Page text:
Former Obama administration officials attack Trump for his handling of the COVID-19 epidemics, instead of confessing that they left the country unprepared. Lisa Monaco was the homeland security adviser to President Barack Obama and member of the Homeland Security Council. Now she is a national security analyst for CNN. She bears more responsibility for deficiencies in the preparedness than most other members of the Obama administration. She also opens her beak bigger than others.
More on handling of Ebola by the Obama administration in 2014. The Federalist (before the appointment of “Ebola czar”)
the federal government not ten years ago created and funded a brand new office in the Health and Human Services Department specifically to coordinate preparation for and response to public health threats like Ebola. The woman who heads that office, and reports directly to the HHS secretary, has been mysteriously invisible from the public handling of this threat. And she’s still on the job even though three years ago she was embroiled in a huge scandal of funneling a major stream of funding to a company with ties to a Democratic donor—and away from a company that was developing a treatment now being used on Ebola patients.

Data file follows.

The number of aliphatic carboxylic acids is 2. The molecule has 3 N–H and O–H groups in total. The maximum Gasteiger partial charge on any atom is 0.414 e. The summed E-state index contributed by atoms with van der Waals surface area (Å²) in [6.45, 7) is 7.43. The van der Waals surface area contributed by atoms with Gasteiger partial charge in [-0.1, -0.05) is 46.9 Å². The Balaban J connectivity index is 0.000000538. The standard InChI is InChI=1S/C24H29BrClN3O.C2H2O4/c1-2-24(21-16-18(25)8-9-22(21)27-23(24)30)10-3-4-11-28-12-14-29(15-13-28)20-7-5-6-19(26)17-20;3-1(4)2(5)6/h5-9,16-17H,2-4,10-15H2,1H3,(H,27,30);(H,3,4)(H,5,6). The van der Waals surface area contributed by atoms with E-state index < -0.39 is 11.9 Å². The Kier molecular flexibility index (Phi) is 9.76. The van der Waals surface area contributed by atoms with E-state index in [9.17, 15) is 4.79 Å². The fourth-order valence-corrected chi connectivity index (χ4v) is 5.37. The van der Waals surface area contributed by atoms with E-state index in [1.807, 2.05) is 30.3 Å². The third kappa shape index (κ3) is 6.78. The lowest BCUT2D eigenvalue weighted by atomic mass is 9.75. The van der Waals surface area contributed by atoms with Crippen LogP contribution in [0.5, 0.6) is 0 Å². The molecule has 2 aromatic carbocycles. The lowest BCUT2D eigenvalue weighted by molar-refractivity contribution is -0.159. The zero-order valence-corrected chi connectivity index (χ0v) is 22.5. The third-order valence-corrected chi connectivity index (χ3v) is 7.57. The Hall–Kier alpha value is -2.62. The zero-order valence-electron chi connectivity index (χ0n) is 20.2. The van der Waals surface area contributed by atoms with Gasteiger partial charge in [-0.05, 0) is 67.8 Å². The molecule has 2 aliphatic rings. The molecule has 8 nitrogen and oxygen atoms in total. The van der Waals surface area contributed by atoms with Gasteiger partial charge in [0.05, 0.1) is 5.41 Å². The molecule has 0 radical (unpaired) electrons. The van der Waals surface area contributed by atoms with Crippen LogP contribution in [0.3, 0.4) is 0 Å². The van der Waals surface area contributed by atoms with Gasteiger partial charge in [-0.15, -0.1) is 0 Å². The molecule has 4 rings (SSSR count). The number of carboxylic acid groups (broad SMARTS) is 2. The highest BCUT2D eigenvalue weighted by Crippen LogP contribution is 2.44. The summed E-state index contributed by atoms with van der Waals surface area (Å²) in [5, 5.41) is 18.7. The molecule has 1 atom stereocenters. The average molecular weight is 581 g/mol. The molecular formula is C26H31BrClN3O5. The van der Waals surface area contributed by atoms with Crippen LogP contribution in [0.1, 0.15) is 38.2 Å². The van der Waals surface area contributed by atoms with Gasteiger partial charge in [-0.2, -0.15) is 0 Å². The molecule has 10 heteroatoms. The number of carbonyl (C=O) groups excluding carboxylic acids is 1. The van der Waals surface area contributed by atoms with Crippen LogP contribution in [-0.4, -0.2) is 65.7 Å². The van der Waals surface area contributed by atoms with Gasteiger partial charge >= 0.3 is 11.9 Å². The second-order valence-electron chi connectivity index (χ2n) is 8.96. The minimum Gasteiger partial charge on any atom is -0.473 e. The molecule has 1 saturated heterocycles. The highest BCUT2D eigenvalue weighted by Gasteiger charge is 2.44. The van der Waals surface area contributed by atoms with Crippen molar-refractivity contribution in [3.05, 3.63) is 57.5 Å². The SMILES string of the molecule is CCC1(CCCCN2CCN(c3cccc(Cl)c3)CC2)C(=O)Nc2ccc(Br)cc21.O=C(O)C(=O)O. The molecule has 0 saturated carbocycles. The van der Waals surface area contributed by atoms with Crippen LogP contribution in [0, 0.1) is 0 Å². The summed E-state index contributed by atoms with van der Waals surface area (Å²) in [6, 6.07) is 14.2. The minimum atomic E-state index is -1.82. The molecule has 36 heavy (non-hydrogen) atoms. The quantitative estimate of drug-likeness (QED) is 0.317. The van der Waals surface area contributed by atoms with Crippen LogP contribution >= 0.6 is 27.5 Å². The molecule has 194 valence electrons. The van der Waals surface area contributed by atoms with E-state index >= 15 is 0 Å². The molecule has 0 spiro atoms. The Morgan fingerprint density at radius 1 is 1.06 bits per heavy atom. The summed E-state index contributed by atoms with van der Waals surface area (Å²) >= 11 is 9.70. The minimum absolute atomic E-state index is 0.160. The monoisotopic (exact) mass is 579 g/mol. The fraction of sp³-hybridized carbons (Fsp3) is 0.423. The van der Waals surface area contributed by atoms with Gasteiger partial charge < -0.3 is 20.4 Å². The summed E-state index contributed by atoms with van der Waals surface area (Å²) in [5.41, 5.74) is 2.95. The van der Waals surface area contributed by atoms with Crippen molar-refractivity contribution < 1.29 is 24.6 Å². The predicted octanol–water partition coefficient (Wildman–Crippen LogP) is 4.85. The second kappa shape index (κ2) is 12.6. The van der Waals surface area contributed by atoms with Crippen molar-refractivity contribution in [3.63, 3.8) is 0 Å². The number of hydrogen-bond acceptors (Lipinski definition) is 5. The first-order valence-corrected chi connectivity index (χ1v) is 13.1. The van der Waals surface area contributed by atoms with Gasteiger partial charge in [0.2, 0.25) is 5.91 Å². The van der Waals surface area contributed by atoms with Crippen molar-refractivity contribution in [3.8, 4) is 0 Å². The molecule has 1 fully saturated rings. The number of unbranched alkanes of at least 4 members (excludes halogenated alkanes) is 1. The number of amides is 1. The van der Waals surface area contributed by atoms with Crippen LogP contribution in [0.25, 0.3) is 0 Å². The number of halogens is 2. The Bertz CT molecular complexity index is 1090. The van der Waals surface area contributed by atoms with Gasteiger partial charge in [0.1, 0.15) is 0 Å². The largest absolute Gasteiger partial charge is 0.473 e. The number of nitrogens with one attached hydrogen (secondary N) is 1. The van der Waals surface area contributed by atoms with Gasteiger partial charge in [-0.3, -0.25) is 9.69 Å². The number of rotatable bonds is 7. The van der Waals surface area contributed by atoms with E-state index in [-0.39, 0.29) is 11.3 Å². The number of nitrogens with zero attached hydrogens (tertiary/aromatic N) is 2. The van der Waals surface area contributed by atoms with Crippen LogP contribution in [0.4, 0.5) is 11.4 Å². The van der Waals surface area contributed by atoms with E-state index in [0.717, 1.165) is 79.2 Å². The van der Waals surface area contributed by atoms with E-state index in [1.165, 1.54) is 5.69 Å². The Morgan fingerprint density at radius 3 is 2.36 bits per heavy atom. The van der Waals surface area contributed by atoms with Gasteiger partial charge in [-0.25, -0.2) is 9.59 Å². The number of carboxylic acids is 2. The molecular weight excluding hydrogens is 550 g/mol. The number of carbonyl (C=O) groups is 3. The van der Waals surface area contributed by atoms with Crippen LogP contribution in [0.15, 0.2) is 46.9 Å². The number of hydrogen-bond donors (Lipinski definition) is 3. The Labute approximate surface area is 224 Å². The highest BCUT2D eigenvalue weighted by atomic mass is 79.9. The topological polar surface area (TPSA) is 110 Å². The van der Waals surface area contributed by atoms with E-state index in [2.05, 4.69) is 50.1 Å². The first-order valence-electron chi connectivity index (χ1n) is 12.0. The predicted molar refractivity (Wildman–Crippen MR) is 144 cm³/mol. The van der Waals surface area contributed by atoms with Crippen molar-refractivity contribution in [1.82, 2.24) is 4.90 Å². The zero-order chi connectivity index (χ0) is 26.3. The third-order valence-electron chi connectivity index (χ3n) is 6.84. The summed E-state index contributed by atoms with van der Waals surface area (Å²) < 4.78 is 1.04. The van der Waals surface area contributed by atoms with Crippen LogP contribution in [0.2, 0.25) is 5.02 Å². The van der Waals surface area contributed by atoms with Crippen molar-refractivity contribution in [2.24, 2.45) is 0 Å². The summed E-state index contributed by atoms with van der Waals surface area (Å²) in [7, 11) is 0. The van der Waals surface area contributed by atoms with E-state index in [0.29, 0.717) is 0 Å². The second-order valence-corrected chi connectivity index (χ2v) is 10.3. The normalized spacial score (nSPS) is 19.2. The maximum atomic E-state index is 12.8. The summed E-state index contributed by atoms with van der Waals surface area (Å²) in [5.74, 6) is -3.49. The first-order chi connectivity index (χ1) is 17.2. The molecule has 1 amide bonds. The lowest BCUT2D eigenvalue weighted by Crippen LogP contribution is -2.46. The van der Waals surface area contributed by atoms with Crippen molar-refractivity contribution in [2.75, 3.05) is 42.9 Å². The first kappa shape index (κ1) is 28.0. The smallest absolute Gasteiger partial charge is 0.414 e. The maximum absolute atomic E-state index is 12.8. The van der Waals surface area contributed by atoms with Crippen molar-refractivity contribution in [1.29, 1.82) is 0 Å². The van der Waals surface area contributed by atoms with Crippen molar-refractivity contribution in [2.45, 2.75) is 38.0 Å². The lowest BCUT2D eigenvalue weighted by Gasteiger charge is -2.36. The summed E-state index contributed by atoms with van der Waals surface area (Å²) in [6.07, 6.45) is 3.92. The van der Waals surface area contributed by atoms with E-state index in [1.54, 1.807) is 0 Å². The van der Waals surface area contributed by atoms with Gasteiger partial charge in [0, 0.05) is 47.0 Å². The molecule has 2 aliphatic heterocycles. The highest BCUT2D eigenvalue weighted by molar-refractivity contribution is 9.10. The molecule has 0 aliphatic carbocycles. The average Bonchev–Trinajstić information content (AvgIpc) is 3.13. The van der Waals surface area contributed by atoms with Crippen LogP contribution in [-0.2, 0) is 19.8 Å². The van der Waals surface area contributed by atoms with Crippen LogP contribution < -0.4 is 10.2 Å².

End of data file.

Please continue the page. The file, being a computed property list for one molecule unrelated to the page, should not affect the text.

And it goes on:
The City Journal (after the appointment):
President Obama has appointed an “Ebola czar” to coordinate the government’s response: Ron Klain, a lawyer and political operative with zero experience in infectious diseases.